[Defense in Brief] U.S. Army tests its new super-soldier exoskeleton

The U.S. Army is conducting additional testing of a new exoskeleton that would give regular soldiers super-strength, ability, and agility.

The technology utilizes artificial intelligence to analyze and then replicate a soldier’s walking pattern, providing more torque, power, and mobility for infantry troops while enabling them to carrier heavier loads.

Said one report:

Army evaluators have been assessing a Lockheed-built FORTIS knee-stress-release-device exoskeleton with soldiers at Fort A.P. Hill as part of a focus on fielding new performance enhancing soldier technologies.

Using independent actuators, motors and lightweight conformal structures, lithium ion battery powered FORTIS allows soldiers to carry 180 pounds up five flights of stairs while expending less energy.

“We’ve had this on some of the Army’s elite forces, and they were able to run with high agility carrying full loads,” Keith Maxwell, senior program manager, exoskeleton technology, Lockheed Martin, said.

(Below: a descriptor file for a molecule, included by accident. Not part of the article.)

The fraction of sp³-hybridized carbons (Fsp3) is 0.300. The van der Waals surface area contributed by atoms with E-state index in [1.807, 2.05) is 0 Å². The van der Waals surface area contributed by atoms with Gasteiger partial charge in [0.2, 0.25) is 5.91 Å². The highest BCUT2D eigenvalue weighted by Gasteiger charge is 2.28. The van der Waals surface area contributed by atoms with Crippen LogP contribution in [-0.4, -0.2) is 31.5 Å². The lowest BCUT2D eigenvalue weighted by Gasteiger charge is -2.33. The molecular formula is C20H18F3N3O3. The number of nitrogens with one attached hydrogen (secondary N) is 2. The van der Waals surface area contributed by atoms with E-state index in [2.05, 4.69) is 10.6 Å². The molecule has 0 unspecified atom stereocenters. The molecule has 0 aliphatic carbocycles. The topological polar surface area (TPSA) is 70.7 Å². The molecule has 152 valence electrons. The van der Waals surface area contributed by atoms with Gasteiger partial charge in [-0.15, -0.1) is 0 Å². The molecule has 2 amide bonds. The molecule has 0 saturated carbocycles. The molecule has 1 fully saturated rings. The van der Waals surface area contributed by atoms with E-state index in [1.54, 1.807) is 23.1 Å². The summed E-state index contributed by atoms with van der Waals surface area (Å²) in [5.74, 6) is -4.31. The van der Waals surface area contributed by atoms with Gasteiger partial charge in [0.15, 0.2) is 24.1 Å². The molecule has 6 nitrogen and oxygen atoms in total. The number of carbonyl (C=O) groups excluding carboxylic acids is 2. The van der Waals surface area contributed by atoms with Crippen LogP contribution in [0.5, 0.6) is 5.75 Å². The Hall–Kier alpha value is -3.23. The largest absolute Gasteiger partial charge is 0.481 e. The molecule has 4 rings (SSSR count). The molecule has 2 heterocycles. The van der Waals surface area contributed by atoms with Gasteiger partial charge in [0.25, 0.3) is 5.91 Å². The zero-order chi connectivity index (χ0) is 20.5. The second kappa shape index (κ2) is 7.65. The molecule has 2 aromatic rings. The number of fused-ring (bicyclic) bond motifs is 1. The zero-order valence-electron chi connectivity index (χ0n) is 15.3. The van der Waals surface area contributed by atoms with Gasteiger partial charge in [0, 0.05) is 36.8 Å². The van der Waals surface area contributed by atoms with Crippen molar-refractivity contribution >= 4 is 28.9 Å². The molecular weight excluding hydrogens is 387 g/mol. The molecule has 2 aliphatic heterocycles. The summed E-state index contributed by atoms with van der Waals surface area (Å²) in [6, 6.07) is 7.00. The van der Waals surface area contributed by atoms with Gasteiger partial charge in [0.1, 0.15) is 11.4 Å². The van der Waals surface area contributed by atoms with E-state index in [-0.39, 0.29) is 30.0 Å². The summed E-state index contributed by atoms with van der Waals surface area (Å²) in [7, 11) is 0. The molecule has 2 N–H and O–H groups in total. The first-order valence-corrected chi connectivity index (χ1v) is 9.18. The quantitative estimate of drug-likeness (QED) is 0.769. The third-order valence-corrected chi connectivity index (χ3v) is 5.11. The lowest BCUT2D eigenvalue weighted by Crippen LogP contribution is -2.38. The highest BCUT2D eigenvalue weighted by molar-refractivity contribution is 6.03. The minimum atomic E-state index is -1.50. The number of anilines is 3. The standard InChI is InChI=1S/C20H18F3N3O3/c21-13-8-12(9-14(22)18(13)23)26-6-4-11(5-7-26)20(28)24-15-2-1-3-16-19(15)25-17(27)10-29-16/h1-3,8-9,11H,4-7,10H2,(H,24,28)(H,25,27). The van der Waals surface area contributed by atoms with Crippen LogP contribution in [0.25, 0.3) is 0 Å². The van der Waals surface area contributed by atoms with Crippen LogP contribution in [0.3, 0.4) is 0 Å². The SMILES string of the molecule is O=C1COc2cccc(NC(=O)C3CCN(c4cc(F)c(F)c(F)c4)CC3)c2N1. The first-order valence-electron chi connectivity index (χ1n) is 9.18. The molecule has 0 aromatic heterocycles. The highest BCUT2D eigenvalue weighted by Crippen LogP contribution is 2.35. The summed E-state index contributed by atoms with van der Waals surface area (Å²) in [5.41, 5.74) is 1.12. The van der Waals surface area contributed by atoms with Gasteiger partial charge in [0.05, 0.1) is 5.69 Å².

Lockheed engineers say FORTIS could prove particularly impactful in close-quarters urban combat because it  enhances soldier mobility, speed and power. [source]

(Analyst Comment: The U.S. isn’t the only great power tinkering with this technology. Russia has reportedly been working on exoskeleton models and technology of its own. It certainly seems as though “super soldiers” are going to be part of great-power war in the not-so-distant future.)

Jon E. Dougherty is a political, foreign policy and national security analyst and reporter with nearly 30 years of experience in both fields. A U.S. Army veteran of Operation Enduring Freedom, he holds BA in Political Science from Ashford University and an MA in National Security Studies/Intelligence Analysis from American Military University.

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